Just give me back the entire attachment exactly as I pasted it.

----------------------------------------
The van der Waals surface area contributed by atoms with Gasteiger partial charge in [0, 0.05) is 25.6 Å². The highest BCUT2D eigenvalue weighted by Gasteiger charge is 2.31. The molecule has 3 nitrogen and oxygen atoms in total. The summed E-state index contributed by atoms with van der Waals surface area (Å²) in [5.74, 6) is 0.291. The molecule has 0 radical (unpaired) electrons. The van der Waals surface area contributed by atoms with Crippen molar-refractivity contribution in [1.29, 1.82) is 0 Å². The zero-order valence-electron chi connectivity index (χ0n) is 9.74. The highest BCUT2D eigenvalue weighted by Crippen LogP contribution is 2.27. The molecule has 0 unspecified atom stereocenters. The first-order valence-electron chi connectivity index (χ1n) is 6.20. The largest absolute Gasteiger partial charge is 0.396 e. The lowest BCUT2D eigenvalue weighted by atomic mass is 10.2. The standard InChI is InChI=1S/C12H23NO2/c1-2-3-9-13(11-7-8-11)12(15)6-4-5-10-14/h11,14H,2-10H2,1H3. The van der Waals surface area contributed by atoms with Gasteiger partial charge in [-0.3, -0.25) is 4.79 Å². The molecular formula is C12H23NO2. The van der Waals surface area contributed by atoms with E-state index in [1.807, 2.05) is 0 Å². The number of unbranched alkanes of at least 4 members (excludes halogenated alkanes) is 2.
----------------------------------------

The van der Waals surface area contributed by atoms with Gasteiger partial charge in [0, 0.05) is 25.6 Å². The highest BCUT2D eigenvalue weighted by Gasteiger charge is 2.31. The molecule has 3 nitrogen and oxygen atoms in total. The summed E-state index contributed by atoms with van der Waals surface area (Å²) in [5.74, 6) is 0.291. The molecule has 0 radical (unpaired) electrons. The van der Waals surface area contributed by atoms with Crippen molar-refractivity contribution in [1.29, 1.82) is 0 Å². The zero-order valence-electron chi connectivity index (χ0n) is 9.74. The highest BCUT2D eigenvalue weighted by Crippen LogP contribution is 2.27. The molecule has 0 unspecified atom stereocenters. The first-order valence-electron chi connectivity index (χ1n) is 6.20. The largest absolute Gasteiger partial charge is 0.396 e. The lowest BCUT2D eigenvalue weighted by atomic mass is 10.2. The standard InChI is InChI=1S/C12H23NO2/c1-2-3-9-13(11-7-8-11)12(15)6-4-5-10-14/h11,14H,2-10H2,1H3. The van der Waals surface area contributed by atoms with Gasteiger partial charge in [-0.3, -0.25) is 4.79 Å². The molecular formula is C12H23NO2. The van der Waals surface area contributed by atoms with E-state index in [1.807, 2.05) is 0 Å². The number of unbranched alkanes of at least 4 members (excludes halogenated alkanes) is 2.